Nearly eight months after Erin was diagnosed, the Westmeijers were referred to Rainbow Trust – one of three charities for which we are asking donations for the 2011 Independent Christmas Appeal. The charity allocates a support worker to families who have a child with a life-threatening or terminal condition. These support workers are almost entirely funded through public generosity. They provide emotional and practical care, tailored to the needs of each family.

One of the most neglected of those needs can be the care of the brothers or sisters of the sick child. Siblings can feel isolated, ignored by their parents and unable to understand what is going on. Some 78 per cent of the families Rainbow Trust support juggle the demands of looking after sick and healthy siblings.

In the Westmeijers' case, Rainbow family support worker Lyn Sweet's task was to ensure Caitlyn's needs were supported so her parents could continue to support Erin. Lyn became somebody Christina or Jeroen could call on at any point and ask anything of, without feeling it was too much to request. Lyn has driven to and from the Royal Marsden to help out with appointments, been on call to collect Caitlyn from the family's local hospital in Frimley, Surrey, and has picked Caitlyn up from school, taken her on days out during the summer holidays and entertained both children and parents with craft sessions.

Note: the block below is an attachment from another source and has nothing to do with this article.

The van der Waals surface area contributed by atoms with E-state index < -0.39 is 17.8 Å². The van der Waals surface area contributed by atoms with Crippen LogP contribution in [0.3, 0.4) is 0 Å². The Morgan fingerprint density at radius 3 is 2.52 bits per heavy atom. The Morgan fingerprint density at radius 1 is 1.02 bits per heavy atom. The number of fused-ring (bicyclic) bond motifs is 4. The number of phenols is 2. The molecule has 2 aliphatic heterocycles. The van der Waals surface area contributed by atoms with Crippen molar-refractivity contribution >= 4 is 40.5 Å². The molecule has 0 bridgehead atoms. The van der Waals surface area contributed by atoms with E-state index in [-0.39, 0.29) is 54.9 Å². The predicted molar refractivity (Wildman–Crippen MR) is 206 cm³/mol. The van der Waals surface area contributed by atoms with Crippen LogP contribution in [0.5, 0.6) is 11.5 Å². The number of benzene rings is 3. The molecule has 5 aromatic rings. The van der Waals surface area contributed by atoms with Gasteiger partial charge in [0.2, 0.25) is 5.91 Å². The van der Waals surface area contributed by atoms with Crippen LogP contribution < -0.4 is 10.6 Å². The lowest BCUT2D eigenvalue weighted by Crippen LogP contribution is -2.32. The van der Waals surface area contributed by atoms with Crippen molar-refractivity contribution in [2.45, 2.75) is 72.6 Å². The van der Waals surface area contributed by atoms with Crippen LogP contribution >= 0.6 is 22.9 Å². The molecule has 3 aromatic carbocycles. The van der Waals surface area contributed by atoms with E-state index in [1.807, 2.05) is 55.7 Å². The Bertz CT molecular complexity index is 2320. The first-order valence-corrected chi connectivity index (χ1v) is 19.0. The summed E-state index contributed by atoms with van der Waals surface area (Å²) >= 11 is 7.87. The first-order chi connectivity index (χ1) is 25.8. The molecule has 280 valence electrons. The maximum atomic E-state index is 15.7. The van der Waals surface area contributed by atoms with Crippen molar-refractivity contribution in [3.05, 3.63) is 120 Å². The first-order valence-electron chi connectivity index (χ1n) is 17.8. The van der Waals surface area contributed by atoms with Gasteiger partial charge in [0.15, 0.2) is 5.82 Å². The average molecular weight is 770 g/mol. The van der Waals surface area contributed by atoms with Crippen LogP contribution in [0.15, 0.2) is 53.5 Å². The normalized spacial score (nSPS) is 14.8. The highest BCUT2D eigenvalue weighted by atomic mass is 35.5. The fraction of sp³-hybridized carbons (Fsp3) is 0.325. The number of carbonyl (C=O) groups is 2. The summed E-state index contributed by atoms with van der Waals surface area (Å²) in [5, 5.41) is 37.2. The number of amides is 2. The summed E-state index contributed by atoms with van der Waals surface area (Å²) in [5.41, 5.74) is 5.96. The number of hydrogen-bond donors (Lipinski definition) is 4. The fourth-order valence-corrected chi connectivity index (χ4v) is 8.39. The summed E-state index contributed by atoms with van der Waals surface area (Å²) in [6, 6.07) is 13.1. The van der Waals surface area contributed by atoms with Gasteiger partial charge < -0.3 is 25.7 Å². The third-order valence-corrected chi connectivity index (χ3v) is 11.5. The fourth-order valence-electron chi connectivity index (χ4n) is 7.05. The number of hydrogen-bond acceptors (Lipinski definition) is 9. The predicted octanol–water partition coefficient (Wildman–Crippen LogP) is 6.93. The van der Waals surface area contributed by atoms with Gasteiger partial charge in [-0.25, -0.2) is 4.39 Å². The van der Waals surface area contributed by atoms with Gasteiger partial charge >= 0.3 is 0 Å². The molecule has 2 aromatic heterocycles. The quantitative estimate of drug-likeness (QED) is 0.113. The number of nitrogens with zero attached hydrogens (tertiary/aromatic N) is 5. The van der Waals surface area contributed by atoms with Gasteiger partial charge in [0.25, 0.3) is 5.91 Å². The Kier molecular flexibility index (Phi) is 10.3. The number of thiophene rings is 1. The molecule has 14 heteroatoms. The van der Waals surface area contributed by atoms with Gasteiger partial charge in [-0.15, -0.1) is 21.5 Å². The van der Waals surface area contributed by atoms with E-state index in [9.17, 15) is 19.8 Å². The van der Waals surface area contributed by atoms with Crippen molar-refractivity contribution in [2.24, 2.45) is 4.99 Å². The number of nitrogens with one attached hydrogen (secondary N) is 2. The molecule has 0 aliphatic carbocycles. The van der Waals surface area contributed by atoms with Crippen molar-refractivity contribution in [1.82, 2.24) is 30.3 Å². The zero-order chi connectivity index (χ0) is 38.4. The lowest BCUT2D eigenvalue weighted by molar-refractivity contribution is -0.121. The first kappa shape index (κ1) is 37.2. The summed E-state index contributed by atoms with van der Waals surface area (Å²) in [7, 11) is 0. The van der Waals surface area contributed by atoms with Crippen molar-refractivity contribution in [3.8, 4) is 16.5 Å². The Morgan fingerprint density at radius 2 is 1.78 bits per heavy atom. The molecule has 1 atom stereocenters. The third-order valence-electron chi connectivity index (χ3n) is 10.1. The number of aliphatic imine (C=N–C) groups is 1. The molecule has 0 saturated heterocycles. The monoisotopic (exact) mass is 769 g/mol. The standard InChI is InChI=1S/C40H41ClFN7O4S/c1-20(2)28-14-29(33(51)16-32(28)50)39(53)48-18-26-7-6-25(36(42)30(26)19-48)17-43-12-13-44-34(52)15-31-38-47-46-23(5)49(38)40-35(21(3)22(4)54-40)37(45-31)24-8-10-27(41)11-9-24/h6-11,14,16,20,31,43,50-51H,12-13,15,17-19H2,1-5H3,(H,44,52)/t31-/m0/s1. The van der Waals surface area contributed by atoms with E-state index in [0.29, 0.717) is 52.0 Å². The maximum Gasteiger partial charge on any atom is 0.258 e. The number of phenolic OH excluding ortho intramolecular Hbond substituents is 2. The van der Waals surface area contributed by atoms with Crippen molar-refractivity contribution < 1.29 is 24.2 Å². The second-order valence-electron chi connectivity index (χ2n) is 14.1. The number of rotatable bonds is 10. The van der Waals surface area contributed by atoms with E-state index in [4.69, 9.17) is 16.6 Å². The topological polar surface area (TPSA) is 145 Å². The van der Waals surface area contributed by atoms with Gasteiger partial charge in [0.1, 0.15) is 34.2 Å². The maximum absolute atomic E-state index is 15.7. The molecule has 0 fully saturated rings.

"When I first met the family, I think it would be fair to say that they were very good jugglers," Lyn says. "It was very difficult to know where they were going to be week on week and that could affect Caitlyn. She is a busy little girl and hospitals are not the greatest places to play and have fun in. I would come in and give her some time to be Caitlyn."

Jeroen and Christina have clearly provided fantastic care for Caitlyn in an impossible situation, but are aware that there have been moments when, like any child, she has felt the strangeness of it. Hospitals are quite isolating for healthy children and, particularly during the school holidays, Caitlyn would find herself without any kind of normal routine, unable to attend swimming lessons or visit her friends.